While we've come up with a handful of snack ideas, they're mostly unadulterated plant foods (raw vegetables, nuts).  I wanted to add a little variety, so I came up with these.  They're not as addictive as packaged, grain-based crackers, but they are tasty and easy to transport, so I call win.


Though this recipe doesn't require a lot of hands-on time, it takes at least 24 hours to make, double that if you choose to soak your almonds.  I'm giving you the recipe for a single batch, but the recipe doubles beautifully.  It takes as long to make a double batch as a single batch, so after our first batch, I've been automatically doubling this.

I soak the almonds for this because (reportedly) doing so makes them easier to digest and the lemon juice helps kill any fungus present in the nuts.  I've also done these with nuts that have been pre-soaked and dehydrated, grinding them dry and adding enough water to make a dough.  The latter tells me you can do these with unsoaked nuts, just adding as  much water as you need to get a cohesive dough.

I haven't played with making these in the oven.  If you don't own a dehydrator, I imagine you can make them in the oven on the lowest heat setting, but you'll want to watch them carefully to determine when they're done.  They may take only a couple of hours or they may take longer--let me know if you have any tips on doing them this way!

Grain Free Crackers

3 c. raw almonds

  • Place these in a bowl, cover them with water, squeeze in the juice of one lemon and let them sit for 12-24 hours, changing the water one time.
1/2 c. ground flax seed

  • Soak the flax in 1 cup of water for at least 10 minutes, until the mixture becomes thickened.
  • Drain your almonds and rinse them very well, then place them into a food processor and process until the nuts turn into (wet) meal.  Transfer the almonds to a large mixing bowl.  Add
1.5 t. salt (preferably sea salt for flavor)

For "everything bagel" variation, add
 2 t. onion powder
2 t. garlic powder
1 t. caraway seeds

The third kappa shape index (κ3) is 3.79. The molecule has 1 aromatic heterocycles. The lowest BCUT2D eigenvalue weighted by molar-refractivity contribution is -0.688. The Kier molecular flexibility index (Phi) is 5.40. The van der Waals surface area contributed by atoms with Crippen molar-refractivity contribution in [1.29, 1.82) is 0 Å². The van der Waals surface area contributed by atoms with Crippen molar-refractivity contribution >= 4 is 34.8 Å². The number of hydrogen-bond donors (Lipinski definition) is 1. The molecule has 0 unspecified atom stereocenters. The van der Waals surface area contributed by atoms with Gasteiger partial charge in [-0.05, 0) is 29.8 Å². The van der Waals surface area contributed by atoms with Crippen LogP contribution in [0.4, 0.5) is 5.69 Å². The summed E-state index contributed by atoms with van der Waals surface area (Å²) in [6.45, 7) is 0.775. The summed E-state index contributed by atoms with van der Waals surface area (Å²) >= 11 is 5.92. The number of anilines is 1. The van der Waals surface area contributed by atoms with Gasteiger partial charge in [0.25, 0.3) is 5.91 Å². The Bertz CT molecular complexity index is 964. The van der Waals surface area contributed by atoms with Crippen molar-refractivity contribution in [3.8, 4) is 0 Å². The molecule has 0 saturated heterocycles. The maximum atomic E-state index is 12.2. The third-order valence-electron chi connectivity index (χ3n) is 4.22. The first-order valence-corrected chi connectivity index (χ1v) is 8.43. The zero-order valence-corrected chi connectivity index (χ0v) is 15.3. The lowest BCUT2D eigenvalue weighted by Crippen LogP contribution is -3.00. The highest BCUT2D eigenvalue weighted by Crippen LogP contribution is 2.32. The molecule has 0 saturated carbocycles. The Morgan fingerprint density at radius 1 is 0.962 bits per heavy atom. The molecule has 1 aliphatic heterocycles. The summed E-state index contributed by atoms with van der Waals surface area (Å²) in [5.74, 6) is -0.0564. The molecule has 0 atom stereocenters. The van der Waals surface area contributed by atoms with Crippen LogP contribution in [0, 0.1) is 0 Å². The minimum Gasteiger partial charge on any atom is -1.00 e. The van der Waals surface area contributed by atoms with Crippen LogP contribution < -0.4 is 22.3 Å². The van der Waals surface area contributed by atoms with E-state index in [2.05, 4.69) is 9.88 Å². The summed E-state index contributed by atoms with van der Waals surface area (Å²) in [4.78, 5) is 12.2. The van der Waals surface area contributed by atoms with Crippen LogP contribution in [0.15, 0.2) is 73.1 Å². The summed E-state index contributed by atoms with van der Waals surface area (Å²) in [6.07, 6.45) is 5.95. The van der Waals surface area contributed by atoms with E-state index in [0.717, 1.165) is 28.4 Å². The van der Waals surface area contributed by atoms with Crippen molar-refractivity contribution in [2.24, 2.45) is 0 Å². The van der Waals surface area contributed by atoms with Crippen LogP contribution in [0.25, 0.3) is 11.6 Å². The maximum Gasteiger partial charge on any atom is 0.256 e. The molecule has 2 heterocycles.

For southwest variation, add
2 t. cumin
1 t. chili powder
1/2 t. coriander
1 t. onion powder
1/2 t smoked paprika
2 t. dried cilantro

  • Mix the seasonings into the ground almonds until well mixed.
  • Add the flax/water mixture and mix well.
  • Turn 1/2 cup dough onto a nonstick dehydrator sheet and place another dehydrator sheet face-down on top of the dough.  Roll the dough out (I prefer a rolling pin but you can also press with your hands) until it's about 1/8 inch thick.  Don't worry too much about getting it perfectly square; you'll clean up the edges later.  Remove the top dehydrator sheet.
  • Repeat the rolling out process with the remainder of the dough.
  • Dehydrate for about 2 hours at 115°
  • Remove the sheets from the dehydrator and cut into desired-size squares.  A rolling pizza cutter or pastry cutter works great for this.  
  • Separate the crackers, leaving 1/4 inch of so of space between each, return to the dehydrator and dehydrate at 115° until crackers are dry and crisp--12-18 hours, depending on size.  It's difficult to over-dehydrate these, so it's okay if you need to leave them in longer.
  • Yum.

Friday, August 2, 2013

Bye-Bye, Carpet!

I finally (FINALLY) got around to pulling up the carpet in our extra room.

I wrote here about the decision to pull up the carpet even though we rent.  There's also a simple tutorial there for the method I used to remove the carpet in our bedroom last summer.

Even though we might (maaaaaybe) start seriously talking about trying to buy a home soon, it was still satisfying to complete this little nesting project.  There's definitely been a shift away from wanting to continue putting energy into this house, but not knowing how the house-buying process will go, it seems reasonable to keep making this a place we want to live in.

This is what I started with--clearly our house's dumping place.  Since it's never been very aesthetically pleasing, it's always been easy to justify making it even uglier by shoving a bunch of homeless stuff in its nooks and crannies (and sometimes right in the middle of the floor).  Doing the floor required removing just about everything from the room, so we used it as an excuse to purge (got rid f 67 things and counting--well on my way to my biannual Get Rid of 100 Things Challenge).  Why does getting rid of stuff feel so good?

So after the floors and after the purge and after cleaning, we ended up with this.  Happy.  Something about "bloom where you are planted" or something.  Tempting as it is to always look forward to the next big thing, there's something very soothing about creating beauty and order where you are.


Grain-Free Sugar-Free Waffles (candida friendly)

Instead of going on a honeymoon, we went on the candida diet.

H has been dealing with this for awhile now and decided to tackle it in earnest after the wedding.  This means any foods that feed yeast (all sugars--including milk and fruit sugars, grains, alcohol) or are acidic (vinegars, citrus juices) or are moldy/fungal (cheese, mushrooms) are off the table (see what I did there?).  While this might seem straightforward, there are a lot of foods I expected to be okay that also need to be eliminated--mustard (because of the vinegar), caffeine (apparently the yeast feeds on it?) and pistachios (reportedly have a high mold content), among others.